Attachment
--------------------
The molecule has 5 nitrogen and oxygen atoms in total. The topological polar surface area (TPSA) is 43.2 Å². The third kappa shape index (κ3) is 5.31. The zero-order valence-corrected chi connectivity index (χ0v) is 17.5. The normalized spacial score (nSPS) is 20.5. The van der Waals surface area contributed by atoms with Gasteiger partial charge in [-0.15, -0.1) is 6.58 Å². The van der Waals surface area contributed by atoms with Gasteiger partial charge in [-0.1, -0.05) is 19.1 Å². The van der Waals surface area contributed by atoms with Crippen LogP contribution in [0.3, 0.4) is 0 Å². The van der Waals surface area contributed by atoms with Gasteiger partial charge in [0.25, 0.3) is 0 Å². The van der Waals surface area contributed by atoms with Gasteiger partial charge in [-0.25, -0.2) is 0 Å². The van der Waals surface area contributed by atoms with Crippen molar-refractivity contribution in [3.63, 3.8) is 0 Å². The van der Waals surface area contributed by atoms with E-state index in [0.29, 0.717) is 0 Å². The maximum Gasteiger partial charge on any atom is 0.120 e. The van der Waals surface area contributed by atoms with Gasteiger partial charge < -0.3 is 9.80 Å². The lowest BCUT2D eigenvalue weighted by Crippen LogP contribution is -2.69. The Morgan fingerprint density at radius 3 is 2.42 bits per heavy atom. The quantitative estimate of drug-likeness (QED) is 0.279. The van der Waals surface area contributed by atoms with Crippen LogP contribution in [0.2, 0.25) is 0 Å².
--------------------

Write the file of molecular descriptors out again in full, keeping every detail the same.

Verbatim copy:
The molecule has 5 nitrogen and oxygen atoms in total. The topological polar surface area (TPSA) is 43.2 Å². The third kappa shape index (κ3) is 5.31. The zero-order valence-corrected chi connectivity index (χ0v) is 17.5. The normalized spacial score (nSPS) is 20.5. The van der Waals surface area contributed by atoms with Gasteiger partial charge in [-0.15, -0.1) is 6.58 Å². The van der Waals surface area contributed by atoms with Gasteiger partial charge in [-0.1, -0.05) is 19.1 Å². The van der Waals surface area contributed by atoms with Crippen LogP contribution in [0.3, 0.4) is 0 Å². The van der Waals surface area contributed by atoms with Gasteiger partial charge in [0.25, 0.3) is 0 Å². The van der Waals surface area contributed by atoms with Gasteiger partial charge in [-0.25, -0.2) is 0 Å². The van der Waals surface area contributed by atoms with Crippen molar-refractivity contribution in [3.63, 3.8) is 0 Å². The van der Waals surface area contributed by atoms with E-state index in [0.29, 0.717) is 0 Å². The maximum Gasteiger partial charge on any atom is 0.120 e. The van der Waals surface area contributed by atoms with Gasteiger partial charge < -0.3 is 9.80 Å². The lowest BCUT2D eigenvalue weighted by Crippen LogP contribution is -2.69. The Morgan fingerprint density at radius 3 is 2.42 bits per heavy atom. The quantitative estimate of drug-likeness (QED) is 0.279. The van der Waals surface area contributed by atoms with Crippen LogP contribution in [0.2, 0.25) is 0 Å².